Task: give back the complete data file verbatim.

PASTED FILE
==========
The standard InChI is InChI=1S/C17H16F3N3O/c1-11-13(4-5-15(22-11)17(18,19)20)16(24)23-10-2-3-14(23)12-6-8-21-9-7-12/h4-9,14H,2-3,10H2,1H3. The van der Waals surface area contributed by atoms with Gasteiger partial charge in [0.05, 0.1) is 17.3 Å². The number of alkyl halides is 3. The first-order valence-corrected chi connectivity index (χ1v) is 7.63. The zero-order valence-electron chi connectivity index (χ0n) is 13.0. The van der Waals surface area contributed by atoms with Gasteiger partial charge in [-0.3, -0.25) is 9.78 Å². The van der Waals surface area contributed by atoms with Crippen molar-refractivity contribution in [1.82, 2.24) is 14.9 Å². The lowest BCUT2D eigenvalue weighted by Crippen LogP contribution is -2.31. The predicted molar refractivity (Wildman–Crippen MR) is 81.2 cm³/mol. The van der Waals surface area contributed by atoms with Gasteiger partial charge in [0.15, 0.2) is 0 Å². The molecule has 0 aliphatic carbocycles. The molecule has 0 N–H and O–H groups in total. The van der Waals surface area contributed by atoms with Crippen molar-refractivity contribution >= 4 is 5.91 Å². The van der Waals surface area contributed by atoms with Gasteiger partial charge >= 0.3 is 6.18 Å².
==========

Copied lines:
The standard InChI is InChI=1S/C17H16F3N3O/c1-11-13(4-5-15(22-11)17(18,19)20)16(24)23-10-2-3-14(23)12-6-8-21-9-7-12/h4-9,14H,2-3,10H2,1H3. The van der Waals surface area contributed by atoms with Gasteiger partial charge in [0.05, 0.1) is 17.3 Å². The number of alkyl halides is 3. The first-order valence-corrected chi connectivity index (χ1v) is 7.63. The zero-order valence-electron chi connectivity index (χ0n) is 13.0. The van der Waals surface area contributed by atoms with Gasteiger partial charge in [-0.3, -0.25) is 9.78 Å². The van der Waals surface area contributed by atoms with Crippen molar-refractivity contribution in [1.82, 2.24) is 14.9 Å². The lowest BCUT2D eigenvalue weighted by Crippen LogP contribution is -2.31. The predicted molar refractivity (Wildman–Crippen MR) is 81.2 cm³/mol. The van der Waals surface area contributed by atoms with Gasteiger partial charge in [0.15, 0.2) is 0 Å². The molecule has 0 aliphatic carbocycles. The molecule has 0 N–H and O–H groups in total. The van der Waals surface area contributed by atoms with Crippen molar-refractivity contribution >= 4 is 5.91 Å². The van der Waals surface area contributed by atoms with Gasteiger partial charge >= 0.3 is 6.18 Å².